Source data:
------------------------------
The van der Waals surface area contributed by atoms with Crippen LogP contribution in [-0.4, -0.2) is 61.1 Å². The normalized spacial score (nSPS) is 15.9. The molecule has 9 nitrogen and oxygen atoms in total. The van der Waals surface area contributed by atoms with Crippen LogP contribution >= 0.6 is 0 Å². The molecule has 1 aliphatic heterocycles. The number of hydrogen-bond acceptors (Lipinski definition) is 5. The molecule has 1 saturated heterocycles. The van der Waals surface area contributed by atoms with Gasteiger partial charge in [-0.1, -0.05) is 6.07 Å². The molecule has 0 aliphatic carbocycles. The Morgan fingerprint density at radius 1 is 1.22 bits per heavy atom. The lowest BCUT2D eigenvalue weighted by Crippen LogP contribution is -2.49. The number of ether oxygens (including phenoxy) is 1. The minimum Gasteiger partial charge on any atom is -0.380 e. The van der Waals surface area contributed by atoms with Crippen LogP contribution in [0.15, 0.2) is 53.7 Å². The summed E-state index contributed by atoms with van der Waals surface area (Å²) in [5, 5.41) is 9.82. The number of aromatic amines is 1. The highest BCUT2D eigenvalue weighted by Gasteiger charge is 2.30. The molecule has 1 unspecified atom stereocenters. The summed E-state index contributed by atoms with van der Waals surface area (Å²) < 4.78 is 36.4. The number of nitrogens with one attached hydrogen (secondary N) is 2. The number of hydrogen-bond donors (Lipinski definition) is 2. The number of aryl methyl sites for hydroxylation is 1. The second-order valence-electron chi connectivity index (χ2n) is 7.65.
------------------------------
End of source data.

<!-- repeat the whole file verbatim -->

The van der Waals surface area contributed by atoms with Crippen LogP contribution in [-0.4, -0.2) is 61.1 Å². The normalized spacial score (nSPS) is 15.9. The molecule has 9 nitrogen and oxygen atoms in total. The van der Waals surface area contributed by atoms with Crippen LogP contribution >= 0.6 is 0 Å². The molecule has 1 aliphatic heterocycles. The number of hydrogen-bond acceptors (Lipinski definition) is 5. The molecule has 1 saturated heterocycles. The van der Waals surface area contributed by atoms with Gasteiger partial charge in [-0.1, -0.05) is 6.07 Å². The molecule has 0 aliphatic carbocycles. The Morgan fingerprint density at radius 1 is 1.22 bits per heavy atom. The lowest BCUT2D eigenvalue weighted by Crippen LogP contribution is -2.49. The number of ether oxygens (including phenoxy) is 1. The minimum Gasteiger partial charge on any atom is -0.380 e. The van der Waals surface area contributed by atoms with Crippen LogP contribution in [0.15, 0.2) is 53.7 Å². The summed E-state index contributed by atoms with van der Waals surface area (Å²) in [5, 5.41) is 9.82. The number of aromatic amines is 1. The highest BCUT2D eigenvalue weighted by Gasteiger charge is 2.30. The molecule has 1 unspecified atom stereocenters. The summed E-state index contributed by atoms with van der Waals surface area (Å²) < 4.78 is 36.4. The number of nitrogens with one attached hydrogen (secondary N) is 2. The number of hydrogen-bond donors (Lipinski definition) is 2. The number of aryl methyl sites for hydroxylation is 1. The second-order valence-electron chi connectivity index (χ2n) is 7.65.